Jim Woodward was a College Republican who supported the Vietnam War and decided to sign up to be a Navy flight communications officer. In 1974 he took an enlisted man to an officer’s club in order to boost the self esteem of the “suicidal 19-year-old-kid” who was being discharge for being gay. When questioned by his commander about why he brought an enlisted man into the officer’s club, Woodward admitted his homosexuality. He was immediately recommended for discharge and placed on unpaid inactive reserve. His commanders downgraded his previously above-average performance ratings because of his homosexuality. Woodward appealed his discharge to the Supreme Court but was denied cert in 1990. The experience completely changed his feelings toward his country:
“That whole thing changed my life radically. It changed me from being an American to being a gay man. I no longer felt a loyalty to the United States of America that caused me to join the Navy at a period when probably the majority of my peers would have gone to Canada instead. And until homosexuals are considered whole human beings and citizens of this country, I will not support this country as a full citizen is obligated and responsible to do.”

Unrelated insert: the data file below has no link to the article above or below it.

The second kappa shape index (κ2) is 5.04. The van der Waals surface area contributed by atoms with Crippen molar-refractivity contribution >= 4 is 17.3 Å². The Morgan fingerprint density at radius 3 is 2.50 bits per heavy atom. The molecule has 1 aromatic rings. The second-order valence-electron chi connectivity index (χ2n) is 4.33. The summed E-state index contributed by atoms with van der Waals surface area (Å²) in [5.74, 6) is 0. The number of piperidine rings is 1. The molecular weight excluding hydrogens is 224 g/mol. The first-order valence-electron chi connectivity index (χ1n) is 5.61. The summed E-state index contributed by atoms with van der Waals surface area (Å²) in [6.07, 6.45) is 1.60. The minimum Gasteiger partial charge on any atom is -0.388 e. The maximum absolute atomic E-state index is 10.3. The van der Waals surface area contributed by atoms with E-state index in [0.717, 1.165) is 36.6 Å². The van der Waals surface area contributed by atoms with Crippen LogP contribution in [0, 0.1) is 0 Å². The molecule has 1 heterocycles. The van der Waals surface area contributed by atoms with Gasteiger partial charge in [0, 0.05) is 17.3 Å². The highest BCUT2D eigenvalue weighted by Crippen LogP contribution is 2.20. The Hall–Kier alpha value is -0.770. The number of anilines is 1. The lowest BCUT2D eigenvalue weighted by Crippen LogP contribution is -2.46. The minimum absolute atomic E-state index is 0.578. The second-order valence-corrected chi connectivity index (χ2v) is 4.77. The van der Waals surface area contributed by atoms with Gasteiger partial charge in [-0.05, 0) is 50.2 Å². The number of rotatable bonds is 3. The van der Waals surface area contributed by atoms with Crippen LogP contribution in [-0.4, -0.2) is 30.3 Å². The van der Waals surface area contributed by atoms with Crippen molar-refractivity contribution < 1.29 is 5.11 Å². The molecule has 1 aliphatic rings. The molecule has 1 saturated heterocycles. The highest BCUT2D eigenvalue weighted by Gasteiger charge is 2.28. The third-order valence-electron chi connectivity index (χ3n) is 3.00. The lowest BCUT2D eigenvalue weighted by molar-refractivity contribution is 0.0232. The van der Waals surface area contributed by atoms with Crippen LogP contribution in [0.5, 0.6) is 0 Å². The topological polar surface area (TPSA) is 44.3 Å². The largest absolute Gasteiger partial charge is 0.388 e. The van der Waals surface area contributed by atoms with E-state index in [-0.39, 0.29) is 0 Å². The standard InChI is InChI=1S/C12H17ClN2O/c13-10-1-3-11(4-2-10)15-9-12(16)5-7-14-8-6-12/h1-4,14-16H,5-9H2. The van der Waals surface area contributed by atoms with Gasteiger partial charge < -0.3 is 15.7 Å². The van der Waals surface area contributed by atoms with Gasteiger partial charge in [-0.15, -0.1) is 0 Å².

The Opposition Rises
In 1988 the National Gay and Lesbian Task Force in coordination with other leading GLBT organizations formed the Gay and Lesbian Military Freedom Project (MFP), which would become the primary instrument of the effort to end the military ban.